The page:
Do You Have to Reveal the Chosen Target to Your Opponent When Casting a Spell?

Yes, you have to reveal the target!

Can you imagine?

“I cast Lightning Bolt!”

“Okay, on what?”

“Maybe you? I dunno yet. Gonna Counterspell or do you feel lucky?”

Can You Respond to a Spell or Ability After Your Opponent Has Chosen Targets?

Because you have to name your targets when casting a spell, this is the only way. They cast a spell, declaring targets. That’s on the stack, and then you can respond with a Mana Leak to counter the spell or a Shock to their Illuminator Virtuoso they’ve just targeted with their Ancestral Anger.

What’s the Difference Between “Target Creature” and “Target Creature Spell”?

“Target creature” targets a creature on the battlefield. “Target creature spell” targets a creature spell on the stack. I can Abrade a creature on the board. I can Remove Soul a creature spell that’s being cast.

What if the Target of a Spell or Ability Becomes Illegal?

Basri Ket

The spell fizzles if the target is illegal unless it’s a modal spell whose other effects are still legal. The same is true for abilities, with the exception of planeswalkers. If I remove the creature you’re trying to buff with Basri Ket’s +1 ability, the buff has no target and doesn’t happen. But the +1 still happens because up or down ticking a planeswalker is part of the cost of the ability.

What if the Target Gains Protection?

The spell fizzles if a target gains protection from the applicable color or hexproof, like if your opponent uses Redeem the Lost to grant protection from red to the target of your Spikefield Hazard.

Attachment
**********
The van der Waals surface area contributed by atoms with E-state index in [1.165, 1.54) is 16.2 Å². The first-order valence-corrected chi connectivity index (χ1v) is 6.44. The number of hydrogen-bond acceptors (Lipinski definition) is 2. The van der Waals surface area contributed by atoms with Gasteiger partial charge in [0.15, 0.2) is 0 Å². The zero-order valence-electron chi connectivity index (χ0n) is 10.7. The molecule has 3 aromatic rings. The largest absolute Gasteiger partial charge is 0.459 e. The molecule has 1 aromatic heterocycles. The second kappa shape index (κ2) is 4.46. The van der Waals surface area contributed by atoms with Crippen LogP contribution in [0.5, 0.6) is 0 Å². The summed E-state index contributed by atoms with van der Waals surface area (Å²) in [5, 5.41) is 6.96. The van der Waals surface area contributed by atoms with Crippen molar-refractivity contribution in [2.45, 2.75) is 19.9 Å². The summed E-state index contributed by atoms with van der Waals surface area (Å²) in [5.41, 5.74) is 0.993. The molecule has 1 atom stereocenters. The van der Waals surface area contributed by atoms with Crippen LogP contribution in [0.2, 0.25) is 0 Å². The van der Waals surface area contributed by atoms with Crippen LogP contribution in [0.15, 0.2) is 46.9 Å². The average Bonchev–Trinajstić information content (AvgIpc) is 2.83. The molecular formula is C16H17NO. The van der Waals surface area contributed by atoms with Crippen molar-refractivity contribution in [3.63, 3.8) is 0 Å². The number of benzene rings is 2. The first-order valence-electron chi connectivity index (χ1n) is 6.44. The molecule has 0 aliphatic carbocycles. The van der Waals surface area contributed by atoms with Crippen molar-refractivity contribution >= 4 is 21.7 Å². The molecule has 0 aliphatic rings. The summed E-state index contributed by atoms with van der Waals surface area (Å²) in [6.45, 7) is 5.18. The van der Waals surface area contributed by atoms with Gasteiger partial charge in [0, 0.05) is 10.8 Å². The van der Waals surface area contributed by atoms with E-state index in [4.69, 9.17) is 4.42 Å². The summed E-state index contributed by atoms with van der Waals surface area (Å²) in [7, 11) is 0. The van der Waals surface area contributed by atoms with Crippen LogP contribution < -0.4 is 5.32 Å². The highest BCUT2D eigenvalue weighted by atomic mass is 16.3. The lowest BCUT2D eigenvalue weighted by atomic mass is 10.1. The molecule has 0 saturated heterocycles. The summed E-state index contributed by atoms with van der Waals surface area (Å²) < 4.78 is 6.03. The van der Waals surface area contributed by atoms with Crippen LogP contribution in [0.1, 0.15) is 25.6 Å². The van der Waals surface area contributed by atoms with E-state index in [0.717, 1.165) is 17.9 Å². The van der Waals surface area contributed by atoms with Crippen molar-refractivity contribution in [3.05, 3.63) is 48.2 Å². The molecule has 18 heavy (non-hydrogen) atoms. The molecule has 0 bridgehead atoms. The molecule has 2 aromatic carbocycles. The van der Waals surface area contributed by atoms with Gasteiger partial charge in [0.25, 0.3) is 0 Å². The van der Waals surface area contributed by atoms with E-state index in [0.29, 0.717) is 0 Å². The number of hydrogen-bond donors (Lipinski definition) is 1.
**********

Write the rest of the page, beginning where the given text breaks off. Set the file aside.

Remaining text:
Can You Change the Target of a Spell or Ability After You Announced It?

No, you can’t change the target after it has been announced. That’s cheating!

“I Bombard your Arboreal Grazer!”

“Okay, well I’m going to cast Village Rites and sacrifice it first.”

“Grr. Okay, okay, I’m going to shift the Bombard to your Defiant Elf then!”

This would break all the rules and intent of instant speed interaction and the stack in MTG.

Do You Have to Declare All Targets at Once?

Sublime Epiphany

For a spell with multiple targets, say Sublime Epiphany, you have to declare all targets at once. If you cast multiple spells in sequence, each with a different target, you declare the target with each spell in turn.

Do Board Wipes Target?

No. Usually, they have language like Wrath of God or Anger of the Gods or even Extinction Event, which hit “all.”

Does Amass Target?

Yes. Amass adds +1/+1 counters. It adds them to a target Army token you control. If you don’t already own such a token or if the token is destroyed in response, you create one and immediately target it with the counter(s).

Does Fling Target?


Partially. Sacrificing something doesn’t target the object of sacrifice. This has always been so, as the phrase “sacrifice target” has never appeared on a Magic card. But Fling and effects of that type target what they would apply the damage to.

Does Populate Target?

Determined Iteration

No. See the rules text on a populate card like Determined Iteration: “create a token that’s a copy of a creature token you control.”

Does Fight Target?

Affectionate Indrik

Yes. If the fight ability or ETB is on a creature, like Affectionate Indrik, it targets the creature you fight. If the fight is a spell, like Blizzard Brawl, it targets both creatures in the fight.

Wrap Up

Mana Leak - Illustration by Howard Lyon

Mana Leak | Illustration by Howard Lyon

Got that? The short rule of thumb is that everything that targets says “target” except for keyword abilities that may have some cloaked targeting, like mentor. If targeting matters to your deck, be sure you check those random keywords to be sure. Otherwise, just look for the term.

So next time you get into a discussion on Commander night with “target” player about this very thing, just pull up this handy dandy guide and wait for the peace, love, and understanding to break out. Speaking of such things, I know you want to comment! So down below, please or in our Discord!

Until next time, stay safe, and stay healthy!